In recent years the Paleo Diet™ has been gaining more popularity amongst an enlarging segment of U.S. Citizens. It’s no secret that, generally speaking, Americans have been increasing our waistlines like we’re preparing for a long hibernation.
Could a paleo-friendly lifestyle improve our health?
Whether or not the agricultural prehistoric method of consumption is the scientifically proven next step in personal nutrition refinement, we can learn how what we eat directly impacts the health of our teeth and gums.
According to their website thepaleodiet.com, the Paleo Diet™ is based on the simple understanding that the best human diet is the one to which we are best genetically adapted.1
Paleo has also been referred to this as the ‘Caveman Diet’; with the basic principle being we eat foods according to our genetic make-up, pre – Agricultural Revolution.
To poorly paraphrase the experts, this basically means a ‘Paleo’ form of diet consists of ingredients we as people subsisted on prior to the mass production of foodstuffs.
The Paleolithic diet consists mainly of grass-fed pasture raised meats, fish, vegetables, fruit, roots, and nuts. The regimen specifically excludes grains, legumes, dairy products, salt, refined sugar, and processed oils.2
Eat Like a Caveman…and Brush Your Teeth Like One Too!
So our collective waistlines have been expanding at an alarming rate, out of the Ancestral Health Symposium recently held at UCLA, comes the dental debate.
Your can read the complete blog post entitled, “Where is Darwin on Dentistry? You Are What You Chew” by clicking on the link.
To offer a weak synopsis, we’ll try to explain how Dr. Kevin Boyd, D.D.S., MS and Dr. Michael Mew D.D.S., two dentists present at the symposium, discussed the historical connection on how and why modern dietary factors are adversely affecting our oral health.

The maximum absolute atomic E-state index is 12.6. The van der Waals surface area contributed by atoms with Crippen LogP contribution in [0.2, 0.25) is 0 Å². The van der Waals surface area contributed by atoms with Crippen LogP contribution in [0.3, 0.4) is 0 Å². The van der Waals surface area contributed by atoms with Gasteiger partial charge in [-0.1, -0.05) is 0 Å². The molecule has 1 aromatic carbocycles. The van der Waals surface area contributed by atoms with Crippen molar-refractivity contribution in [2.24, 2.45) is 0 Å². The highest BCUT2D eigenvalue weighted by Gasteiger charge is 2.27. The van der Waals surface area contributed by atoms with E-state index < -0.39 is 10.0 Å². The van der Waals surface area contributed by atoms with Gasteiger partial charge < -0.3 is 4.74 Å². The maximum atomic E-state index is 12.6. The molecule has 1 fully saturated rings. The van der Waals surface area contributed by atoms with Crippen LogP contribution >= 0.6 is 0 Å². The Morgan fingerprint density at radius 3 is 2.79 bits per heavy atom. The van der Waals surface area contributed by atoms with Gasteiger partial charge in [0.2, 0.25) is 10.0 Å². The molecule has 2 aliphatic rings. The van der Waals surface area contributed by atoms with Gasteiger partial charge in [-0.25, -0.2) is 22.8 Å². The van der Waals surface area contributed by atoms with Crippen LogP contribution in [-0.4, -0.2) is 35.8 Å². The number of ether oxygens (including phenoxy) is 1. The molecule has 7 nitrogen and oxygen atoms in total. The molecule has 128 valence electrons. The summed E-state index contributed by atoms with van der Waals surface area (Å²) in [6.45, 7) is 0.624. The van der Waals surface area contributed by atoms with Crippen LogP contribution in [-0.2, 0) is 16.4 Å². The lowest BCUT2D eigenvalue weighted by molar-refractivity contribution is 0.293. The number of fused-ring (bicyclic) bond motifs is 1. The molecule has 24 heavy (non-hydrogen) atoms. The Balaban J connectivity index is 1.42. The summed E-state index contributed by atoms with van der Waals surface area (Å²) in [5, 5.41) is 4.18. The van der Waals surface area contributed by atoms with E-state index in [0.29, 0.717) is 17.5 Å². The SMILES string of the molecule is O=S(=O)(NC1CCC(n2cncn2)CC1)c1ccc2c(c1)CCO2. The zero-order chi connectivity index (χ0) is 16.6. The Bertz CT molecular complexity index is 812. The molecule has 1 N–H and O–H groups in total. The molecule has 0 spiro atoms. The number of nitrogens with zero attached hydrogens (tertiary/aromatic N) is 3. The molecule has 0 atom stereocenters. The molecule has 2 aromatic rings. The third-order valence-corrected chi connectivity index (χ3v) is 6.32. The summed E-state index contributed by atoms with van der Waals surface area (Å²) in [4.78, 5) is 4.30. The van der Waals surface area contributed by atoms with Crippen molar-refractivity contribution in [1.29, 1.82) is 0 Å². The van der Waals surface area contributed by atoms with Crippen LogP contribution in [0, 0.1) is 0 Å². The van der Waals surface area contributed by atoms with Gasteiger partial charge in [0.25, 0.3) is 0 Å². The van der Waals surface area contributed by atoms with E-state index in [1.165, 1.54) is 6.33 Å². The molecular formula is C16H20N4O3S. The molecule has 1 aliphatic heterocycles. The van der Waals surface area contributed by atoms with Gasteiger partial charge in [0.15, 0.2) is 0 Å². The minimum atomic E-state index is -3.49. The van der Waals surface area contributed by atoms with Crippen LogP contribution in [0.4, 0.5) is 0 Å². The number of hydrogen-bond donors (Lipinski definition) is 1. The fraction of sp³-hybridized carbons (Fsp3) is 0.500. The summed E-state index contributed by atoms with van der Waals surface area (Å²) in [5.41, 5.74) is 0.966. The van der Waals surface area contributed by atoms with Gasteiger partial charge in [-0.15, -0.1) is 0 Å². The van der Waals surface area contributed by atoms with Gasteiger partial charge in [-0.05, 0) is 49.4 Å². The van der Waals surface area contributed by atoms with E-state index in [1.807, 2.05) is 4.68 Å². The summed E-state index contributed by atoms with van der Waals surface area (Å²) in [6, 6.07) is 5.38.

The discussion highlighted in the above-mentioned article, centered around their respective theories on how dietary factors are represented in the occurrence of malocclusion and craniofacial developmental disorders like crowded teeth, crooked teeth, or jaw misalignment.
Dr. Boyd stated how over the last 10,000 or so years, our faces have been shrinking. And how a narrow face can affect one’s teeth and the ability to breathe through the nose.
Is a nutritional deficiency causing rotting and crooked teeth in a growing number of the population, all due to our diets becoming increasingly high in sugars and refined grains?
The point Dr. Boyd opens leads us to think that over time, our diet alters our bone structure which inhibits proper breathing and leads to more oral health problems.
In the article, Dr. Mew, the distinguished dentist out of the U.K., goes further in explaining it’s the HOW as much as the WHAT we’re eating.
Dr. Mew says this increase in malocclusion occurrences may come from a lack of chewing and biting difficult foods. On a diet of soft, easy-to-eat processed foods and boneless meats, certain jaw muscles are never properly developed, and a poor “mandibular-lingual posture” leaves people unable to breath out of their nose (and mouth breathing further misaligns the jaw).3
What’s this all mean to us?
Eating like a caveman can be good for our teeth too; like a dog with a bone, or deer antler, or beef knuckle…
The common denominator we saw was how diet affects a lot more than our waistlines, and poor breathing habits further complicate oral health issues. Two major areas of concentration for anyone interested in maintaining optimal health and wellness longevity.
Moral of the Story
What we put in our mouths not only affects our overall health, but it also affects the health of our teeth and gums. Whether or not the chicken or the egg came first, most likely all of us could use a little dietary adjustment.
Does this mean if we call go Fred Flintstone and feed on Brontosaurus Ribs to give our chompers a proper workout?
Maybe…if that’s what’s best for you. To be sure, a conversation with your physician and your dentist would go a long way in figuring out the proper dietary equation.
If you have questions about the diet and dentistry connection, or have concerns about maintaining optimal oral health with your current diet, just ask your dentist or hygienist next time your due for a cleaning and exam.